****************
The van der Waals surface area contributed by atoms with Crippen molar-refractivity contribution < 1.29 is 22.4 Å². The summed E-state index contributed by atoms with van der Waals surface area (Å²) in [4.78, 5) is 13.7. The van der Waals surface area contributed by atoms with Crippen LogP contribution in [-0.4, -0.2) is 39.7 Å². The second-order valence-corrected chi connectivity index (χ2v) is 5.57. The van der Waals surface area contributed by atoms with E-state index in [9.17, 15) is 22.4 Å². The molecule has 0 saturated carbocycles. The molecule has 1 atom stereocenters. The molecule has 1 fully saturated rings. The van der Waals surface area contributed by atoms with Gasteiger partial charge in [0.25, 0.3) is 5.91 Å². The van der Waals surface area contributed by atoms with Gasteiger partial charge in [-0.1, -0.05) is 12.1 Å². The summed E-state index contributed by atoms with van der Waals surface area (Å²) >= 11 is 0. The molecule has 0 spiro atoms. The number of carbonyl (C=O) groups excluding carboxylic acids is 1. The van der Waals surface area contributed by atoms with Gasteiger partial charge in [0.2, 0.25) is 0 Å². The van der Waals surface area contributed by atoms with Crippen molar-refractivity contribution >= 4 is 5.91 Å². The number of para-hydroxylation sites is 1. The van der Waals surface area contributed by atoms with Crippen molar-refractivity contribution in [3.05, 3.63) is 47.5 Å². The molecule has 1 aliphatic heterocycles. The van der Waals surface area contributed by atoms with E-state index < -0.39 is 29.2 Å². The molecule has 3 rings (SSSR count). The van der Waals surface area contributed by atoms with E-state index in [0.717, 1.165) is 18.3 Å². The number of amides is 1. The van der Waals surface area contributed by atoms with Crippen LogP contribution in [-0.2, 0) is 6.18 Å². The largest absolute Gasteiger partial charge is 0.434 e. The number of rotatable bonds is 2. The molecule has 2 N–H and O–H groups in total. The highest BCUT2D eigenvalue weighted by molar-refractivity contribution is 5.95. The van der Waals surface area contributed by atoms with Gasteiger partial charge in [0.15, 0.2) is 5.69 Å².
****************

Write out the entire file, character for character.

The van der Waals surface area contributed by atoms with Crippen molar-refractivity contribution < 1.29 is 22.4 Å². The summed E-state index contributed by atoms with van der Waals surface area (Å²) in [4.78, 5) is 13.7. The van der Waals surface area contributed by atoms with Crippen LogP contribution in [-0.4, -0.2) is 39.7 Å². The second-order valence-corrected chi connectivity index (χ2v) is 5.57. The van der Waals surface area contributed by atoms with E-state index in [9.17, 15) is 22.4 Å². The molecule has 0 saturated carbocycles. The molecule has 1 atom stereocenters. The molecule has 1 fully saturated rings. The van der Waals surface area contributed by atoms with Gasteiger partial charge in [0.25, 0.3) is 5.91 Å². The van der Waals surface area contributed by atoms with Gasteiger partial charge in [-0.1, -0.05) is 12.1 Å². The summed E-state index contributed by atoms with van der Waals surface area (Å²) >= 11 is 0. The molecule has 0 spiro atoms. The number of carbonyl (C=O) groups excluding carboxylic acids is 1. The van der Waals surface area contributed by atoms with Gasteiger partial charge in [0.2, 0.25) is 0 Å². The van der Waals surface area contributed by atoms with Crippen molar-refractivity contribution >= 4 is 5.91 Å². The number of para-hydroxylation sites is 1. The van der Waals surface area contributed by atoms with Crippen molar-refractivity contribution in [3.05, 3.63) is 47.5 Å². The molecule has 1 aliphatic heterocycles. The van der Waals surface area contributed by atoms with E-state index < -0.39 is 29.2 Å². The molecule has 3 rings (SSSR count). The van der Waals surface area contributed by atoms with E-state index in [0.717, 1.165) is 18.3 Å². The number of amides is 1. The van der Waals surface area contributed by atoms with Crippen LogP contribution in [-0.2, 0) is 6.18 Å². The largest absolute Gasteiger partial charge is 0.434 e. The number of rotatable bonds is 2. The molecule has 2 N–H and O–H groups in total. The highest BCUT2D eigenvalue weighted by molar-refractivity contribution is 5.95. The van der Waals surface area contributed by atoms with Gasteiger partial charge in [0.15, 0.2) is 5.69 Å².